Anton Chekhov was neither a liberal nor a conservative, feminist nor monk--nor was he entirely indifferent. He dealt with cold realism, in the irony of unfulfillment, and, like Hemingway, he disapproved of adjectives. He detested arbitrariness, though he believed without bias that it equitably and universally existed. In the merchant’s house, at the police station, in literature, in science and among the young it existed.
Chekhov did not look the part of an author or a playwright; his physical appearance most stereotypically resembled his alternate profession as a doctor. Medicine was his “lawful wife,” and writing was his “mistress,” and for this reason, to read Chekhov’s writing we must don the white clinician’s jacket and the gloves and look at the human plight more scientifically. We must not allow ourselves to view the autopsic style of Anton Chekhov with too much morbidity. His heroes, perhaps as did his patients, speak, love, marry, give birth, and die. Physicians, as Chekhov was, must seek to be non-judgmental, even detached, and observe only with clinical precision. The surgeon’s table is sterile, his tools cold and hopefully lacking in pretentiousness; and, omitting political, religious, and philosophical views, Chekhov wrote with the same medical ministrations. His wife, actress Olga Knipper, wrote to him in 1901: “My heart aches when I think of the quiet sadness that seems to be so deeply entrenched in your heart.” To which Chekhov replied: “But darling, that is utter nonsense!” (Rene and Nonna D. Wellek, editors, Chekhov: New Perspectives. [New Jersey: Prentice-Hall Inc., 1984], 33).
Anton Chekhov was born in the Azov seaport of Taganrog. In 1884 he published twenty, of an eventual two hundred, pieces in his first book, Tales of Melpomene; published his only novel, A Shooting Party, and graduated medical school. The Kreutzer Sonata by Leo Tolstoy was Chekhov’s favorite book, but he was only partly influenced by his Russian contemporaries and did not mimic their styles. Some disapproved, including Tolstoy, but Chekhov was a transitional writer--the bridge between classical and contemporary literature. He also must be given credit for his particular revolution of theatre itself. Instead of the actor being given full reign on stage, his plays were designed to subjugate the actor directly to the text. Words, the words on the script, were responsible for mood and for staging, and it was not how or what the characters said that was most important, but more why they said it. No longer was the dramatist entirely at liberty to interpret. Donna Rayfield suggested that one of his motives in doing this was to antagonize actors as well as audience members (The Cherry Orchard: Catastrophe and Comedy [New York: Macmillan Publishing Company, 1994], 7).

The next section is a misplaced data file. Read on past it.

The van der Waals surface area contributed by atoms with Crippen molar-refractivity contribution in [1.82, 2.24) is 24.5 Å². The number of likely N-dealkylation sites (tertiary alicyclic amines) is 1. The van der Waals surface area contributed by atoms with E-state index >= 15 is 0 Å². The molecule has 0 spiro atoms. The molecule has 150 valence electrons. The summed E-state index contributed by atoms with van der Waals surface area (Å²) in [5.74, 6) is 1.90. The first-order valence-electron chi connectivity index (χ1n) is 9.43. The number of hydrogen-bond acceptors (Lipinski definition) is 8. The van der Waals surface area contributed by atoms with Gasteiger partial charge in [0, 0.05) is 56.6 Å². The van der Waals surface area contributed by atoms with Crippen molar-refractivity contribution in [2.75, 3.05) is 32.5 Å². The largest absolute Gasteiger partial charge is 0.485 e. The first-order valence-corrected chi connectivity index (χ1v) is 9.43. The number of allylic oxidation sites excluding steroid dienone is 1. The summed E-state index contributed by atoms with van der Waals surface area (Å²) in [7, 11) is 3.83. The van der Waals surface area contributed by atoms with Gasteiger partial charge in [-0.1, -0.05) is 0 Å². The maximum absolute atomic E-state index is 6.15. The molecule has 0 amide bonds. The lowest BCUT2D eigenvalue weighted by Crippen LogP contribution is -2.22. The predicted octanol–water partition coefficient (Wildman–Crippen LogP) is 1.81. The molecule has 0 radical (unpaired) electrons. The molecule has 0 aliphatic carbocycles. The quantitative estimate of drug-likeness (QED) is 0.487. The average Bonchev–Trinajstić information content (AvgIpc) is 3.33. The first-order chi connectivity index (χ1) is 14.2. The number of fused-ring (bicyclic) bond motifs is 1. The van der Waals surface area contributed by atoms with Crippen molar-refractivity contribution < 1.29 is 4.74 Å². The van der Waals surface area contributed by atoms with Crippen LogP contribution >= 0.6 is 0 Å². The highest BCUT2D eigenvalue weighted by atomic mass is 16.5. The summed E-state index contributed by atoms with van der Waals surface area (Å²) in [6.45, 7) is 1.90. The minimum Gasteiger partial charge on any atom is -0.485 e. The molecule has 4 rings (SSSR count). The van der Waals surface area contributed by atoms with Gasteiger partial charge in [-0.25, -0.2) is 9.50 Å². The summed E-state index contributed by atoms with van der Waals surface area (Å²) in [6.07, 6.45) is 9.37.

However, as stated earlier, Chekhov was not a radical; he did not try to force opinions upon others. In fact, his resolve to leave his stories and plays in a way unresolved, reveals him as unassuming, noncommittal, and almost undecided in most kinds of politics. A good example of this was pointed out by Professor Nilsson, that stage directions may sometimes consist of opposing parts: “cheerfully, through tears” (Welleck, 95). We do know that Chekhov did not believe life to be a series of resolutions; happy endings in his opinion were almost nonexistent.
His most successful plays were Ivanov, The Seagull, Uncle Vanya, and The Cherry Orchard. These owe their initial success to director Konstantin Stanislavsky, the founder of the Moscow Art Theatre and the father of “method acting,” a technique which influenced actors like Marlon Brando and James Dean. In fact, prior to Stanislavsky’s directions, the plays were disastrously received.
Anton Chekhov was a writer who refused to pretend. In his stories “men are always being caught buttoning their trousers and women pulling up their stockings” (Frank O’Conner. New York Times Book Review, “A Writer Who Refused to Pretend,” 17 Jan. 1960). Perhaps it was just part of his numerous, intended. and ultimately successful ironical effects.